Surrounded by high trees and metal fences, Ernie’s home at the new National Savings & Investments offices is shrouded in secrecy.
A security barrier blocks the entrance and we are forbidden from taking photographs of the seemingly ordinary office block.
Inside, no one will tell us where Ernie is — only that he is kept in ‘an undisclosed location’ somewhere in the building.
Dream maker: National Savings & Investments’ latest premium bond picker Ernie 5 is a tiny computer chip barely one-fifth of an inch long
Ernie is the machine responsible for selecting Premium Bond winners and making two lucky savers millionaires each month. Around 79 billion Premium Bond numbers, held by 21 million savers, take part in the monthly draw.
The winning numbers are drawn using Electronic Random Number Indicator Equipment — hence Ernie. This March, more than three million prizes worth nearly £93 million will be paid out.
I’ve come to Blackpool to see the new version of the machine, Ernie 5, which was used for the very first time just last week.
The original Ernie, invented in 1956 by the Bletchley Park code-breaking team, was the size of a small van, at 3 m long, 2 m high and weighing 1.5 tonnes. It used random electrical signals to generate winning numbers, but it was a slow process which took days.
Jane Comerford has broken the good news to around 180 new millionaires
Over the years, as technology has developed, new Ernies have replaced old models. Ernie 2 arrived in the Seventies and was replaced in the Eighties by Ernie 3, which, in turn, was superseded by Ernie 4 in the Noughties.
Ernie 5 is a tiny computer chip barely one-fifth of an inch long, which I can balance on the tip of my thumb. It is 21,750 times faster than the original and can generate a list of winners in 12 minutes.
I’m whisked to a meeting room to watch a dummy run of a prize draw. Two engineers bring in what appears to be a regular computer. Ernie 5 has already been inserted and the screen is bright orange.
I’m handed control of the mouse and directed to click ‘confirm and start bond generation’.
As we sit and watch a small pie chart load, I feel slightly disappointed by the lack of excitement in the process. I’d envisaged a casino slot machine with lights that flashed when a winner was chosen. Instead, the winning numbers simply appear in a box on the right-hand side of the screen.
Despite the rather dull draw, Ernie still has a huge fanbase and even receives Valentine’s cards from bond-holders hoping to boost their chances of winning.
Savers awarded a prize are usually informed by letter or email — but winners of £1 million prizes will receive a knock on the door from ‘Agent Million’.
Currently, NS&I has four Agent Millions whose identities are kept secret. I’m joined in Blackpool by retired Agent Million Jane Comerford, who spent 15 years in the role until July 2016. In that time, she broke the good news to around 180 new millionaires.
‘It can be quite challenging,’ says Jane, a mother of two from Blackpool. ‘You can’t say who you are or where you are from without first being sure you are talking to the winner. You can say only that it is nothing to worry about, but that you need to speak to them alone.’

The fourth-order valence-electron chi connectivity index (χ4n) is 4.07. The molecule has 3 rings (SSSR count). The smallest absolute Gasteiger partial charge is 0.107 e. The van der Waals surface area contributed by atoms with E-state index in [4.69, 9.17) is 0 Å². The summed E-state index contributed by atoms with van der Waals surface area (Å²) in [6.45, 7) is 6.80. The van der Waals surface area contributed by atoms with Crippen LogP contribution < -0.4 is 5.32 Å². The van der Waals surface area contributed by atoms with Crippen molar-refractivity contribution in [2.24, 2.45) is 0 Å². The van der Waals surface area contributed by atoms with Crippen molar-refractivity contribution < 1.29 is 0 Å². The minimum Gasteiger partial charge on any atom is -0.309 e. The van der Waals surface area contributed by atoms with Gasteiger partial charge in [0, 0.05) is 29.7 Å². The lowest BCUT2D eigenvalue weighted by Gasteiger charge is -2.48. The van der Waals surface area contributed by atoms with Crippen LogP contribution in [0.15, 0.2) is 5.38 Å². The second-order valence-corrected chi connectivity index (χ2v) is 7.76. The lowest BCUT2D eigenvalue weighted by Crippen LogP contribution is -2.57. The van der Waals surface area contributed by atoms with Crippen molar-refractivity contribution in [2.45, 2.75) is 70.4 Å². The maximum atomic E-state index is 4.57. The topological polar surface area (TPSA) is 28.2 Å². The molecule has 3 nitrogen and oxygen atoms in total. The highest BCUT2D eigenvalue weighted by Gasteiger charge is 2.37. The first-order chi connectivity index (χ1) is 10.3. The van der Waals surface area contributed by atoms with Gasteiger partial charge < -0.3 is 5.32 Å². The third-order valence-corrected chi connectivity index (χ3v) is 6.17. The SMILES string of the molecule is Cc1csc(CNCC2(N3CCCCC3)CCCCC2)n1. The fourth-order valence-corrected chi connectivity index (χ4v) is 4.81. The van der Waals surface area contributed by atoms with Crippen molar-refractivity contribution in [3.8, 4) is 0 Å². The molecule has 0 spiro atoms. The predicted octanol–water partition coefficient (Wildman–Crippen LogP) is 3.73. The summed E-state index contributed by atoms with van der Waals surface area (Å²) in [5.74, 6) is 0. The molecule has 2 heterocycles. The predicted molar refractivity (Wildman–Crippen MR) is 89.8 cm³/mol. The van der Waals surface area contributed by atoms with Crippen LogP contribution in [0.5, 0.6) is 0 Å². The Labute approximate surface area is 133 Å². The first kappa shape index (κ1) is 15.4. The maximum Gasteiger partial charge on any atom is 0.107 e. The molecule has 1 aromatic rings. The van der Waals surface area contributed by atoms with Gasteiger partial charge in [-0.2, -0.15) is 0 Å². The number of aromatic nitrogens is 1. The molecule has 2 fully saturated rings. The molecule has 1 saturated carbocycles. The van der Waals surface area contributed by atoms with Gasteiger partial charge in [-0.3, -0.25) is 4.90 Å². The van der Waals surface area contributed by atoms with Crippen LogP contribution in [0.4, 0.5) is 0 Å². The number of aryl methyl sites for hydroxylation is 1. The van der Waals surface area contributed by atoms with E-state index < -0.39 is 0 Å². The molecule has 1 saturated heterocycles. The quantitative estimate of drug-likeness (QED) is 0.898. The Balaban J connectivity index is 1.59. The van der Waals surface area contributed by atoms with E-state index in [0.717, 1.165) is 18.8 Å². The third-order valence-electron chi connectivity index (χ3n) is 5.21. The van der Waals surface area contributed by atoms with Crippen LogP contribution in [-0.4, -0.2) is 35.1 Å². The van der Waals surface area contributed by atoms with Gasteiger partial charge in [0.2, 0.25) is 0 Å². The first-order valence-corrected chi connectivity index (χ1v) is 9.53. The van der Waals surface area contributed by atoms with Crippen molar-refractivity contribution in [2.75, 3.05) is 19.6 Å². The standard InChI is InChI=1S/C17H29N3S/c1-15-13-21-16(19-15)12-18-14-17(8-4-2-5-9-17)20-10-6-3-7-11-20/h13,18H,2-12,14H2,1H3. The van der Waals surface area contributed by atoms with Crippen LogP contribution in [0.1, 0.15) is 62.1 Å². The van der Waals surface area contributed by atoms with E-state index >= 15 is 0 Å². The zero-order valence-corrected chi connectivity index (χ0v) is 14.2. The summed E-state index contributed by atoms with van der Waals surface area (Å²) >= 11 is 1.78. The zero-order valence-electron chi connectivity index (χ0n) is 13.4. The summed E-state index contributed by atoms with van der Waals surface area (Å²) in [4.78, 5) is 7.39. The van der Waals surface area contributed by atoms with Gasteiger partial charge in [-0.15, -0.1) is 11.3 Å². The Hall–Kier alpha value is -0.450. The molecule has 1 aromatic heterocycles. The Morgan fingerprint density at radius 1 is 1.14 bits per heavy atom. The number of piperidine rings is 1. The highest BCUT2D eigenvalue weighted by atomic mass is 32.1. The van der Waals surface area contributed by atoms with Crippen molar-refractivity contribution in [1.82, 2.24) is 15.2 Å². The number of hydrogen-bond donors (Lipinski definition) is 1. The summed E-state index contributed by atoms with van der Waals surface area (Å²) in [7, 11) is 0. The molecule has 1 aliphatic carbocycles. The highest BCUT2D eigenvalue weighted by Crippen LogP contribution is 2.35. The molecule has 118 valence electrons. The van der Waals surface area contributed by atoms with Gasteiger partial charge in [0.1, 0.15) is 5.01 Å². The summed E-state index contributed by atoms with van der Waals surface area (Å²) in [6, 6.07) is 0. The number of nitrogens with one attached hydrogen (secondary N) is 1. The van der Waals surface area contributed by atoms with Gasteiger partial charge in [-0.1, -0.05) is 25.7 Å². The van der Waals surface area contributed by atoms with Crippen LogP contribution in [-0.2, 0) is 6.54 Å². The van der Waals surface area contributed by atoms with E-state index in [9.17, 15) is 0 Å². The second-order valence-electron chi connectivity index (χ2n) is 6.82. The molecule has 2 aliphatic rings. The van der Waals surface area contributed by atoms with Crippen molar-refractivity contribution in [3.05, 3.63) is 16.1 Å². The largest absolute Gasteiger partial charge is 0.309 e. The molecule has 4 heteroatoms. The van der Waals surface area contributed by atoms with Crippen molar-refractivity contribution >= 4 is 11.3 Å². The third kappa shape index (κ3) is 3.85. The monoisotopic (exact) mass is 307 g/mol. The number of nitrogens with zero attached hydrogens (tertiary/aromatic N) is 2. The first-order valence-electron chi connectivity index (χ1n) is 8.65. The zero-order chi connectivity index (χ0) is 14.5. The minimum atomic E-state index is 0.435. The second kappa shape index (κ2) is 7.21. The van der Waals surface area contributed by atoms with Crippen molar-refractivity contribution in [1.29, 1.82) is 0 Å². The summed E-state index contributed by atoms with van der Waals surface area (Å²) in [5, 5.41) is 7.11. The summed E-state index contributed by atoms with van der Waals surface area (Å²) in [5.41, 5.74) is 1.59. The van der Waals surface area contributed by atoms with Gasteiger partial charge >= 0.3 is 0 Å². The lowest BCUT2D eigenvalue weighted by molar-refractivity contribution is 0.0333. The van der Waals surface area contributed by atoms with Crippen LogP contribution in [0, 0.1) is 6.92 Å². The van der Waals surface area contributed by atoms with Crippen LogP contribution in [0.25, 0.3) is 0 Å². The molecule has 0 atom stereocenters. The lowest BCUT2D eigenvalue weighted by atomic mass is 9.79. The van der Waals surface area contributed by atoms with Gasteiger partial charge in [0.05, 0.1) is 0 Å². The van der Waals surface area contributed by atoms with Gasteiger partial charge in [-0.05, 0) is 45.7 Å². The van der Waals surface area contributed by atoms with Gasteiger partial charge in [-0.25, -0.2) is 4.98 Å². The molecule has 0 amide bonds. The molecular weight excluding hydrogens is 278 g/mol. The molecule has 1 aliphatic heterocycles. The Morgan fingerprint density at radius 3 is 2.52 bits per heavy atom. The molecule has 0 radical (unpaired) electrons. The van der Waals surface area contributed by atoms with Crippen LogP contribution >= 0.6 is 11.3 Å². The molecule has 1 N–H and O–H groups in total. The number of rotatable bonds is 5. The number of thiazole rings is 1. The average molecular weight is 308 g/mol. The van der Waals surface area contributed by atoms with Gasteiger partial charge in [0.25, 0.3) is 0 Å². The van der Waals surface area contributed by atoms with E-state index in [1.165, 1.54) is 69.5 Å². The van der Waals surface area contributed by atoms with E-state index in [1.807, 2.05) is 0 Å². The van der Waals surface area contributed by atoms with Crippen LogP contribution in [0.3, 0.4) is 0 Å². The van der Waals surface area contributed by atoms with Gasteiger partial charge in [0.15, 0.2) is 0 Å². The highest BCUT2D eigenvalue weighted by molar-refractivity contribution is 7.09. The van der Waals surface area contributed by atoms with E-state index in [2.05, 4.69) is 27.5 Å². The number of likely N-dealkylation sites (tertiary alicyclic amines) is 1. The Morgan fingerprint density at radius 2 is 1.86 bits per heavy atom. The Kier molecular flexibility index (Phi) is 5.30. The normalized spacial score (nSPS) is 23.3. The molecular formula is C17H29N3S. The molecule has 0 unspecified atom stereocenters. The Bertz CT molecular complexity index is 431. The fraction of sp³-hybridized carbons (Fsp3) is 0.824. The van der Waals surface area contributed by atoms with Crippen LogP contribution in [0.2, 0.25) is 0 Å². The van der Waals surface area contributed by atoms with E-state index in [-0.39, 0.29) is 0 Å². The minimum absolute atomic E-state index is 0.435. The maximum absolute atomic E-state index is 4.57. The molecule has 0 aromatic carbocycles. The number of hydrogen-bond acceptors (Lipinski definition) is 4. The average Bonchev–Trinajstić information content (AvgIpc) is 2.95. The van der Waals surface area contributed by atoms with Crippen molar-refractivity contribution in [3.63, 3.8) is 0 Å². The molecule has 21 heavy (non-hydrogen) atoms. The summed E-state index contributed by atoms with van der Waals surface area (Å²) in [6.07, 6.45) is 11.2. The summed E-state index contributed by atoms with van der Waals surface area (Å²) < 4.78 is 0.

She says many people assumed it was a prank or even a scam, but she always managed to reassure them in the end.
The original Ernie, invented in 1956 by the Bletchley Park code-breaking team, was the size of a small van, at 3 m long, 2 m high and weighing 1.5 tonnes
Her most memorable millionaire was a pensioner from Newham, East London, who won the jackpot in July 2004 with £17 worth of bonds bought in 1957.
‘Her husband, who was no longer alive, had given her the money years ago to buy the bonds,’ says Jane. ‘When I explained, she knew exactly where the bond was and pulled it out the drawer.’
Jackpot winners are given a free meeting with financial advisers, but what they do with their money is down to them.
Jane says: ‘One winner bought a canal boat and we had another lady who bought herself a new knee. Not many move house. I have had only one winner who told me they had given up their job.’
Premium Bond savers do not get typical interest payments, so depend on winning prizes. The annual prize fund is the equivalent of a 1.4 per cent interest rate.
Each £1 Premium Bond counts as one entry in the monthly prize draw, but anyone buying them today must make a £25 minimum investment — reduced from £100 last month. The total maximum investment is £50,000.
Anyone aged 16 or over can invest, and parents, grandparents and great-grandparents can invest on behalf of children.
New rules due to come in later this year will allow aunts, uncles, godparents and family friends to buy Premium Bonds for children, too.
The only person in the country who cannot own bonds is NS&I chief executive Ian Ackerley.
Over the years, the odds of each £1 bond winning a prize have increased to 24,500 to one — compared with 2,095 to one in the first ever draw.
Though the odds of winning a £1 million prize are 39.8 billion to one, they continue to grow in popularity — helped by the fact that the money is 100 per cent backed by the Government.
And, with interest rates on savings still stubbornly low, it just might be worth taking a shot at the Premium Bond lottery.